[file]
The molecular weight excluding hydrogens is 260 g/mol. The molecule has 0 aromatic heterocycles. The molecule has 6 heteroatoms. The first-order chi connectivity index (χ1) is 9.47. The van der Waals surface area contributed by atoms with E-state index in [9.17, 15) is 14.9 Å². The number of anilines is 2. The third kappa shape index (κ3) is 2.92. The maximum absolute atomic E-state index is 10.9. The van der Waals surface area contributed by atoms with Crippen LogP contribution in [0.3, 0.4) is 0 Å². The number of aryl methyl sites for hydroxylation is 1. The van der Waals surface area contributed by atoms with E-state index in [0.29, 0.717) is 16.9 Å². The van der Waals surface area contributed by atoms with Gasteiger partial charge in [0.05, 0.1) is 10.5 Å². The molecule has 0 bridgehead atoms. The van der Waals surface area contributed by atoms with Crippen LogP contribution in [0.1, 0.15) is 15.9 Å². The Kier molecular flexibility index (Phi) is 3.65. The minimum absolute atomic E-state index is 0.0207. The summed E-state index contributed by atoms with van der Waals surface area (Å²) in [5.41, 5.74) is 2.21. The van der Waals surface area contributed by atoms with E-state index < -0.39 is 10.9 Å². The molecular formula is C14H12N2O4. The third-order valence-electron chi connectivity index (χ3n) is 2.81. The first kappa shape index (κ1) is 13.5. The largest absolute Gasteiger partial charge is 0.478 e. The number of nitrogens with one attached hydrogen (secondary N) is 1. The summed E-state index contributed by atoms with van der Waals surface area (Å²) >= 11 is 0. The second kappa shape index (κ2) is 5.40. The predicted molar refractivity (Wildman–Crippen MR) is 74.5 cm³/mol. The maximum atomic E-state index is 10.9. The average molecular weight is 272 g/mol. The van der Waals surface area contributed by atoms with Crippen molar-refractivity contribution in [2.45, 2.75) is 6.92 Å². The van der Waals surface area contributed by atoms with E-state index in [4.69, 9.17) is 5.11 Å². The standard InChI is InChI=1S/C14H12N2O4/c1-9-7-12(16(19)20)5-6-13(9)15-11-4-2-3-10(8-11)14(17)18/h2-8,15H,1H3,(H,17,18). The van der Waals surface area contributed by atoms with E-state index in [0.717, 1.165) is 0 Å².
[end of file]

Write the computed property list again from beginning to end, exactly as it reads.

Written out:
The molecular weight excluding hydrogens is 260 g/mol. The molecule has 0 aromatic heterocycles. The molecule has 6 heteroatoms. The first-order chi connectivity index (χ1) is 9.47. The van der Waals surface area contributed by atoms with E-state index in [9.17, 15) is 14.9 Å². The number of anilines is 2. The third kappa shape index (κ3) is 2.92. The maximum absolute atomic E-state index is 10.9. The van der Waals surface area contributed by atoms with Crippen LogP contribution in [0.3, 0.4) is 0 Å². The number of aryl methyl sites for hydroxylation is 1. The van der Waals surface area contributed by atoms with E-state index in [0.29, 0.717) is 16.9 Å². The van der Waals surface area contributed by atoms with Gasteiger partial charge in [0.05, 0.1) is 10.5 Å². The molecule has 0 bridgehead atoms. The van der Waals surface area contributed by atoms with Crippen LogP contribution in [0.1, 0.15) is 15.9 Å². The Kier molecular flexibility index (Phi) is 3.65. The minimum absolute atomic E-state index is 0.0207. The summed E-state index contributed by atoms with van der Waals surface area (Å²) in [5.41, 5.74) is 2.21. The van der Waals surface area contributed by atoms with E-state index < -0.39 is 10.9 Å². The molecular formula is C14H12N2O4. The third-order valence-electron chi connectivity index (χ3n) is 2.81. The first kappa shape index (κ1) is 13.5. The largest absolute Gasteiger partial charge is 0.478 e. The number of nitrogens with one attached hydrogen (secondary N) is 1. The summed E-state index contributed by atoms with van der Waals surface area (Å²) >= 11 is 0. The second kappa shape index (κ2) is 5.40. The predicted molar refractivity (Wildman–Crippen MR) is 74.5 cm³/mol. The maximum atomic E-state index is 10.9. The average molecular weight is 272 g/mol. The van der Waals surface area contributed by atoms with Crippen molar-refractivity contribution in [2.45, 2.75) is 6.92 Å². The van der Waals surface area contributed by atoms with E-state index in [4.69, 9.17) is 5.11 Å². The standard InChI is InChI=1S/C14H12N2O4/c1-9-7-12(16(19)20)5-6-13(9)15-11-4-2-3-10(8-11)14(17)18/h2-8,15H,1H3,(H,17,18). The van der Waals surface area contributed by atoms with E-state index in [0.717, 1.165) is 0 Å².